There is a great deal of agreement on the Fabian/FEPS panel about the Copenhagen deal, among those who want a deal which matches the science of climate change. But the question of political barriers and constrains are opening up some differences of strategies for change.
And Ken Livingstone is having to take up the role of political realist.
Andy Atkins of Friends of the Earth and Keith Allott of WWF have stressed the need for the science to be paramount: "You can't change the science. It is non-negotiable. You can change the political constraints. That's the point: that's what politics is for", Allott has said.
To which Livingstone has responded>
"There is no disagreement of principle between us. I agree we could stabilise the climate below two degrees [global average temperature change]. If I was Emperor of the world tomorrow we would do so. [Laughter]"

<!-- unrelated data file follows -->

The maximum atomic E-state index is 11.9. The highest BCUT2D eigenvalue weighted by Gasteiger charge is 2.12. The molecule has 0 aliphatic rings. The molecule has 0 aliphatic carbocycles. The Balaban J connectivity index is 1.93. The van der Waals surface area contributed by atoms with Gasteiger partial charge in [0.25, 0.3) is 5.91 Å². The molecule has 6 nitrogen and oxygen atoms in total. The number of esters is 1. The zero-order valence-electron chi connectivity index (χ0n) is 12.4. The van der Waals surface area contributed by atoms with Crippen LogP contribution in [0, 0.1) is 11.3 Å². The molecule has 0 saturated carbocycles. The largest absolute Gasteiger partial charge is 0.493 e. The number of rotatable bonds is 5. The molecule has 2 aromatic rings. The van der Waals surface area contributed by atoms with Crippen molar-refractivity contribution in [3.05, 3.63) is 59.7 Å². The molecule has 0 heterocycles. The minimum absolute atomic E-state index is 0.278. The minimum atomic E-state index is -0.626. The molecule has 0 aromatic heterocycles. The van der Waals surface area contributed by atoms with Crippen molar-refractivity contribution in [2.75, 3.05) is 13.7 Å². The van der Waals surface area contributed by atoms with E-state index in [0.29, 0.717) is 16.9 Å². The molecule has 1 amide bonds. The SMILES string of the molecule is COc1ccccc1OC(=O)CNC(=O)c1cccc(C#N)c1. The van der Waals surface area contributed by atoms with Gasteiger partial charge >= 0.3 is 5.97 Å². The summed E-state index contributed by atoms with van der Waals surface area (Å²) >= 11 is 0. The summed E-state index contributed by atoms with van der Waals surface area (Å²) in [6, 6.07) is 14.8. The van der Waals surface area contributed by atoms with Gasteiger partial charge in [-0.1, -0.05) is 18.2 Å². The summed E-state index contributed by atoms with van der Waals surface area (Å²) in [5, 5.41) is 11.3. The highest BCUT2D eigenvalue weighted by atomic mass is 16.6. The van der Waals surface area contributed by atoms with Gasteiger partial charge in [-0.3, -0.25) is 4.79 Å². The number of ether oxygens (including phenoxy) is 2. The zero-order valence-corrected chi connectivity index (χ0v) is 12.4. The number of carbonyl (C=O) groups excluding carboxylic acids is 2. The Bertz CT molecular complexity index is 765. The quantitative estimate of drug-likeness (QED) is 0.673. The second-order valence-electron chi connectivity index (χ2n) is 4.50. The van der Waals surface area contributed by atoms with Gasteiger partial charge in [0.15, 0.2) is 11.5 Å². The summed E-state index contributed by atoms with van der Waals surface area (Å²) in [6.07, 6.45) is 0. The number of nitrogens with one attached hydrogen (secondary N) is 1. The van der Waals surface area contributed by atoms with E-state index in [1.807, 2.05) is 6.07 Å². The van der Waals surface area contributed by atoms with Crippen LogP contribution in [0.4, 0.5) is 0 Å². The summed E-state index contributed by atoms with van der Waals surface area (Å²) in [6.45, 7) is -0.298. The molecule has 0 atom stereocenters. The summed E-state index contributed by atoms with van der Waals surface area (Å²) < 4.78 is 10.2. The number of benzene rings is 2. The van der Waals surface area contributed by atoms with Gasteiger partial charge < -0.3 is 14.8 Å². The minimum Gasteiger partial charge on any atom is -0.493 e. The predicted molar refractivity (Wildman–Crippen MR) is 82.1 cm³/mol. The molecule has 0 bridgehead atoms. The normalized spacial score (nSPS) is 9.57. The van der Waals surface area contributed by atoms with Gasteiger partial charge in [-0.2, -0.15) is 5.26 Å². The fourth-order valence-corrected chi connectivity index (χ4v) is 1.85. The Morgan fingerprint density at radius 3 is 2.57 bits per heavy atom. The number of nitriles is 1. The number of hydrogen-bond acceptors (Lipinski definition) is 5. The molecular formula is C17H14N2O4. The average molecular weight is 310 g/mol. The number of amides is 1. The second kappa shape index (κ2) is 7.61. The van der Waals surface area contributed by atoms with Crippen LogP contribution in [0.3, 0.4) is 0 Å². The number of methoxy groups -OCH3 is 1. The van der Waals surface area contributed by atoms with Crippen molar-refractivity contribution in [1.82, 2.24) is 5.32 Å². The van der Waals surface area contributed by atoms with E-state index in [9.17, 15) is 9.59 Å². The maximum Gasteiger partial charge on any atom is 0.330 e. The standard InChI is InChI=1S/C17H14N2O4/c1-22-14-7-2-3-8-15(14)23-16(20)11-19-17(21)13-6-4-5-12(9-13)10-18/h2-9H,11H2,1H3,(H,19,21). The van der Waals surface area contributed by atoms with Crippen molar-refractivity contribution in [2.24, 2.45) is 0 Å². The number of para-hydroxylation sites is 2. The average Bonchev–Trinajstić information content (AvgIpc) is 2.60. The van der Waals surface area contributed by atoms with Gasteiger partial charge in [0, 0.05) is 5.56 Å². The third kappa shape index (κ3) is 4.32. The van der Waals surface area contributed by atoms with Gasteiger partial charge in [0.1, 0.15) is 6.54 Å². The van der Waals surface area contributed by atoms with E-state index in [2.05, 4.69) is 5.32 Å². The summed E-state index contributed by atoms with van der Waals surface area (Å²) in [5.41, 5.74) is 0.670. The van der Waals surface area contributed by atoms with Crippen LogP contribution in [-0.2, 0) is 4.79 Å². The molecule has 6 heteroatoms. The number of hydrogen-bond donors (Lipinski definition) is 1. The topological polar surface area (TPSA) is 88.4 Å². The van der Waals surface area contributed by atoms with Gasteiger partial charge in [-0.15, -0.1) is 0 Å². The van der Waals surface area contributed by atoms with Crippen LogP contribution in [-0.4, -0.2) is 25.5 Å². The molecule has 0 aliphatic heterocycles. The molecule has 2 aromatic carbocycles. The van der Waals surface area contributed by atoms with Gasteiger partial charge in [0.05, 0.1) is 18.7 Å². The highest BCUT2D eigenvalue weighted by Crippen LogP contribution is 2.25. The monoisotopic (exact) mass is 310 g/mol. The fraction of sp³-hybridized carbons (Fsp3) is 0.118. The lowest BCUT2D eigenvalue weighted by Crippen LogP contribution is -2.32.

But he is looking at the politics of the US Senate and the interests involved in the environment committee:
"So I think, in reality, we will end up closer to four degrees than two degrees".
"So I think it is going to be very hairy. It is going to be catastrophic. But there will still be human civilisation recognisable at the end of the century - and if we don't make that deal there won't be".